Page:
21-Day Vegan Challenge: Accepted


Before the Plunge…

As I prepared to gear up for the challenge, I was extremely anxious about what I was getting myself into.  My reasoning behind taking the challenge was a little deeper than exposing myself to a new world of food and creativity; it was about self-discipline and fully committing to a lifestyle change.  There’s beauty in self-care and feeding our bodies with the proper nutrients that we often fall short on incorporating.  I was most interested in seeing how my body would react to a plant based diet.  Less bloating, going to the bathroom regularly without a strain, clearer skin and mind.  If you are wondering about weight loss, yes, that is a no brainer with doing a challenge as such.  However, my interest did not lie there.  It was a given that I would lose weight, but I did not keep track of numbers. Nevertheless, my biggest worry was that I was always going to be hungry no matter what I ate.  I did preliminary research on foods and brands that were considered vegan and how I would get the most satisfaction from a plant based diet.  Searching through blogs, instagram feeds, YouTube channels, and connecting with seasoned vegans helped build my confidence that I could actually get through it and be successful. There were so many ways I could hook up colorful meals, and the vegan alternatives had me at “hello.” I’ve never been a fan of tofu because I hate the texture of it.  This altogether drew me away from seeking meat alternatives.  If I was going vegan, I wasn’t interested in substitutes. It was nothing against what was available to me, I just wanted to see if I could go without it. In hindsight, I only sought alternatives when I dined out (more on this in following section). To help soothe my anxiety about what I would be eating for the next 21 days, I wrote down every visibly satisfying meal I came across on the internet.  Then I began to meal plan for each week (Week 1 Meal Plan & Week 2 Meal Plan + Grocery Hauls) followed by curating my grocery list.  To add a little spice to the challenge, I decided when going grocery shopping that I would try a new grocery store each week.  I strayed away from shopping at Wholefoods during the challenge to break the myth that healthy, vegan, organic or clean eating is only obtainable with a hefty budget at Wholefoods. FALSE! Just to note, I never grew up on red meat or pork, only turkey, chicken, and of course, seafood. I’m from Maryland, duh!  Therefore, taking myself off of red meat and pork wasn’t a problem that I had to face. Throughout prior months, I would only eat seafood or veggie-only meals because I simply enjoyed them.  Because of this, I didn’t expect to have a problem letting go of meat sources.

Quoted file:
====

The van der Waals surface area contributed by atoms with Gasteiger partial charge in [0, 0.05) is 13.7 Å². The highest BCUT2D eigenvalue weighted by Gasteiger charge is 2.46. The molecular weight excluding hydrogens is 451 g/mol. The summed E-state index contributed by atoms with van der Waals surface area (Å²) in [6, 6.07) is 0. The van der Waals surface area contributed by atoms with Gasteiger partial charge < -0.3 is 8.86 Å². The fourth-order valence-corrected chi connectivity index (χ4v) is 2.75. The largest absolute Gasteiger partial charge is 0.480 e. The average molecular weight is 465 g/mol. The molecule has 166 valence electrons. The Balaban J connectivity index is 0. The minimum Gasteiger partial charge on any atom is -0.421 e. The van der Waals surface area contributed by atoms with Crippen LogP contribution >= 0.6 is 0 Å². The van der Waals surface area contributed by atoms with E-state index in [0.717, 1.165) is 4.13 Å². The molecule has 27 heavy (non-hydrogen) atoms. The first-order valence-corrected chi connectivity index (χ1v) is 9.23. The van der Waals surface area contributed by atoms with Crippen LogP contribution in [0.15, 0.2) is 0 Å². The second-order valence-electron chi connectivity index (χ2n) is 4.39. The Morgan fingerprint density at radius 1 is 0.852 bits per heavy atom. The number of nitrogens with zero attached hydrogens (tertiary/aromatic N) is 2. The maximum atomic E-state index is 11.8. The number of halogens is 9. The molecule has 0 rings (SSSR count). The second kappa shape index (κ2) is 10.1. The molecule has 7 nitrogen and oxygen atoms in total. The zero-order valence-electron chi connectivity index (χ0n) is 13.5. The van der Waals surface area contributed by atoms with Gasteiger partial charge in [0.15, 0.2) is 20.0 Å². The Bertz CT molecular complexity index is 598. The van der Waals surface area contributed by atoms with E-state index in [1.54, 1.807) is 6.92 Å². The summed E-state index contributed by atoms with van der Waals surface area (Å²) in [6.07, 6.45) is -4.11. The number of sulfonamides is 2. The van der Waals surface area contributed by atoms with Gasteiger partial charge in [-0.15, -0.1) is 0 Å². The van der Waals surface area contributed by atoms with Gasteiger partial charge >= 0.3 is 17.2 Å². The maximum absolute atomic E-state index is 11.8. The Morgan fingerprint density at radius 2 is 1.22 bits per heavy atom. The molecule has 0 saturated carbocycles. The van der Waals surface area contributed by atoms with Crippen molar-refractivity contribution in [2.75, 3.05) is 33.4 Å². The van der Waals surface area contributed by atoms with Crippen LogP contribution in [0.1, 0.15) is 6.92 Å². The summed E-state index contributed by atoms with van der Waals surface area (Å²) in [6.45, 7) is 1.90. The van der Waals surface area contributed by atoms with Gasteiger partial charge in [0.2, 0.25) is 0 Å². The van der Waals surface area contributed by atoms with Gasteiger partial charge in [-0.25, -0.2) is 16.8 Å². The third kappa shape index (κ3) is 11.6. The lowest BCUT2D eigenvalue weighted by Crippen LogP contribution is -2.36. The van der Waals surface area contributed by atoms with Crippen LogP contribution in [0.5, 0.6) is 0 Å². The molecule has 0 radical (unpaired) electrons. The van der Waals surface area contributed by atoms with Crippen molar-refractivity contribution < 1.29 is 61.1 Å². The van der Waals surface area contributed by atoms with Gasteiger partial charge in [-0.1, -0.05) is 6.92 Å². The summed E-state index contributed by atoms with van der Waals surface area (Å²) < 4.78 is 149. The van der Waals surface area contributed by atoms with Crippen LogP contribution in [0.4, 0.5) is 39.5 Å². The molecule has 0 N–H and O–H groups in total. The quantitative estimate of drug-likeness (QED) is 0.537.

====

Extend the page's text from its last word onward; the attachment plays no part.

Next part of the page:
Drip, Drip, Woo, Splash!